Thanks to a decades-
A pair of unfortunate side effects of this ensciencification and the ever-
Two standard measures of accuracy in information retrieval and computational linguistics circles are precision and recall.
For the technically minded, precision is the percentage of correct results among the results returned for a given task. Precision is usually tractable to calculate in that it is typically possible to review the results returned and judge their adequacy. In some cases it may also be possible to have 100% precision by giving only one guaranteed-
In contrast, recall is the percentage of correct results returned out of all possible correct results for a given task. Recall can be difficult to calculate in that it may not be possible to survey the entire universe of possible results to determine which would have been adequate. In some cases it may also be possible to have 100% recall by returning all possible results, thus guaranteeing that all correct results are included as well
Colloquially, recall measures “how much of the good stuff you got.” Precision measures “how much of what you got is good stuff.”3
Balancing precision and recall is often difficult
So, rather than trying to dumb things down and arrive at such a single “accuracy” number, we propose instead to dumb things up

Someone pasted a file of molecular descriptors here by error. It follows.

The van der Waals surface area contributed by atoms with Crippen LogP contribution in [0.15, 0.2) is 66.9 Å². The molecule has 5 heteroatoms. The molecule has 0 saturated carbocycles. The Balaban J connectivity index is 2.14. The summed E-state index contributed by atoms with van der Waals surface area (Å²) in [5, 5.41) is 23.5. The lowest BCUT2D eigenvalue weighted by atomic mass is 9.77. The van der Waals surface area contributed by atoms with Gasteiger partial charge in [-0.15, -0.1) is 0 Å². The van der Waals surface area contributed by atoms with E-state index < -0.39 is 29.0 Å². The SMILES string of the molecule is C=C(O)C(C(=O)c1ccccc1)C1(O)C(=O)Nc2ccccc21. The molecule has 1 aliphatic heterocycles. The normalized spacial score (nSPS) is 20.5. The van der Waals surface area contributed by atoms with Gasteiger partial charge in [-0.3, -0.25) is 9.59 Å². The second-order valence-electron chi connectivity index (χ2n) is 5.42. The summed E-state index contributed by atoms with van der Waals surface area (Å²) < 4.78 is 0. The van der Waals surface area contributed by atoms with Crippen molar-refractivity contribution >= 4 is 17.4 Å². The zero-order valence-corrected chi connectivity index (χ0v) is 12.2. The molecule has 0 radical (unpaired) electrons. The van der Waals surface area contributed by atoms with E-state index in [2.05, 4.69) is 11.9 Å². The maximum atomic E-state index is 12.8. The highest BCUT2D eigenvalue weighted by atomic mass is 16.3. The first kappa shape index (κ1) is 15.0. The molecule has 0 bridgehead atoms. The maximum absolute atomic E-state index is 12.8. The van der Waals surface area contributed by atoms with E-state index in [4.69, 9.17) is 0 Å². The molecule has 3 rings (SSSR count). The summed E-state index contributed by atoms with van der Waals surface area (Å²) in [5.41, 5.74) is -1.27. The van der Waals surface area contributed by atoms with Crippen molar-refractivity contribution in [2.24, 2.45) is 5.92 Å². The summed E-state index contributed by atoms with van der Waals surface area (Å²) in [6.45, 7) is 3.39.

These two new measures are called recision and precall.
Recision is a measure of the amount of data that must be ignored (or surreptitiously dumped in the river with a new pair of cement shoes) in order to get publishable results. If 10% of your data must be “lost” in order to get good results that support your pre-
Precall is a measure of your team’s ability to quickly and correctly predict how well your algorithm or system will perform on a new data set that you can briefly review. Correctly predicting “This will give good results.” or “This is gonna suck!” 90% of the time translates directly into a precall score of 90%. Good precall (especially during live demos) can save a project when results are poorer than they should be. The ability to look at some data and accurately predict and, more importantly, explain why such data will give poor results shows a deep understanding of the problem space.5 Even when performance is decent, though, prefacing each data run with “We have no idea how this will turn out!” makes your team look lucky, at best, or, at worst, foolish.
Spend time improving the quality and complexity of your algorithms to decrease your recision score. Spend money improving the quality and complexity of your team to increase your precall score. Once you have mastered these important conceptual metrics, success, fame, and/or tenure await you!
1 Here we use need in the sense of “that which is required to acquire funding and/or tenure”.
2 An affront to those who remember when our gentle form of madness was known as “philology”.
3 Interestingly, this is one of the few times when linguists, with more experience resolving subtle scoping differences, usually have a leg up on their computer science colleagues in properly internalizing technical vocabulary. If you are still lost, please do not submit your résumé to the Center for Computational Bioinformatics and Linguistics. Thanks.
4 But still good enough for government work!
5 A tip for our neophyte readers: mention your “deep understanding of the problem space” (or its equivalent, if you actually understand what that means) in every conversation you have with anyone who has influence over your funding.